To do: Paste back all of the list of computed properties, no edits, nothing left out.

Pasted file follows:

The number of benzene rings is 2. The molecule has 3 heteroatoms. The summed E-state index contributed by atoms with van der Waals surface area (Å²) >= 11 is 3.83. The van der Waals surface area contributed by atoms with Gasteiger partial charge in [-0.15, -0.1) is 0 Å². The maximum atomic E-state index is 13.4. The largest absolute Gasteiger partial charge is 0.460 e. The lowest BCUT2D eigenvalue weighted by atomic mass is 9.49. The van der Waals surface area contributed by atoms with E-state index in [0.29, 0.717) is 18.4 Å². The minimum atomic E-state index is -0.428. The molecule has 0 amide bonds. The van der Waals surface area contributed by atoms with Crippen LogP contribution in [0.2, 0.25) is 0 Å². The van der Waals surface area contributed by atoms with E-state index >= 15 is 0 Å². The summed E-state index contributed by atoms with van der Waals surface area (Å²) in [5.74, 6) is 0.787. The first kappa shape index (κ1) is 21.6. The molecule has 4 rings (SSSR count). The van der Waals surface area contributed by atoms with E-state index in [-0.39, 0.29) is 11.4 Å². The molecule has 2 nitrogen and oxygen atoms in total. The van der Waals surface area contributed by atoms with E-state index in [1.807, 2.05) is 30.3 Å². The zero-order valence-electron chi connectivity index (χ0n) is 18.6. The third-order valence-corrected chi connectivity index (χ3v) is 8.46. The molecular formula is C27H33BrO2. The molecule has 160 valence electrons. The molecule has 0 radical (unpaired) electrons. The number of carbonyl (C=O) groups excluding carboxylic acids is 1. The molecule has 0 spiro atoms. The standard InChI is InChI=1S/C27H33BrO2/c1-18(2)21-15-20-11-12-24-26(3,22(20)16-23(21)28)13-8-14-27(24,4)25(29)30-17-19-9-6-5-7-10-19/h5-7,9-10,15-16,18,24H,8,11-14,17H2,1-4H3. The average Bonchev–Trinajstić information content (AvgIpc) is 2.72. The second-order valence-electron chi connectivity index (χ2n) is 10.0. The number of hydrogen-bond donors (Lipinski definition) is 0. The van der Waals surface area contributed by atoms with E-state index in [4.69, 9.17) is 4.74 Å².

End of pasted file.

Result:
The number of benzene rings is 2. The molecule has 3 heteroatoms. The summed E-state index contributed by atoms with van der Waals surface area (Å²) >= 11 is 3.83. The van der Waals surface area contributed by atoms with Gasteiger partial charge in [-0.15, -0.1) is 0 Å². The maximum atomic E-state index is 13.4. The largest absolute Gasteiger partial charge is 0.460 e. The lowest BCUT2D eigenvalue weighted by atomic mass is 9.49. The van der Waals surface area contributed by atoms with E-state index in [0.29, 0.717) is 18.4 Å². The minimum atomic E-state index is -0.428. The molecule has 0 amide bonds. The van der Waals surface area contributed by atoms with Crippen LogP contribution in [0.2, 0.25) is 0 Å². The van der Waals surface area contributed by atoms with E-state index >= 15 is 0 Å². The summed E-state index contributed by atoms with van der Waals surface area (Å²) in [5.74, 6) is 0.787. The first kappa shape index (κ1) is 21.6. The molecule has 4 rings (SSSR count). The van der Waals surface area contributed by atoms with E-state index in [-0.39, 0.29) is 11.4 Å². The molecule has 2 nitrogen and oxygen atoms in total. The van der Waals surface area contributed by atoms with E-state index in [1.807, 2.05) is 30.3 Å². The zero-order valence-electron chi connectivity index (χ0n) is 18.6. The third-order valence-corrected chi connectivity index (χ3v) is 8.46. The molecular formula is C27H33BrO2. The molecule has 160 valence electrons. The molecule has 0 radical (unpaired) electrons. The number of carbonyl (C=O) groups excluding carboxylic acids is 1. The molecule has 0 spiro atoms. The standard InChI is InChI=1S/C27H33BrO2/c1-18(2)21-15-20-11-12-24-26(3,22(20)16-23(21)28)13-8-14-27(24,4)25(29)30-17-19-9-6-5-7-10-19/h5-7,9-10,15-16,18,24H,8,11-14,17H2,1-4H3. The average Bonchev–Trinajstić information content (AvgIpc) is 2.72. The second-order valence-electron chi connectivity index (χ2n) is 10.0. The number of hydrogen-bond donors (Lipinski definition) is 0. The van der Waals surface area contributed by atoms with E-state index in [4.69, 9.17) is 4.74 Å².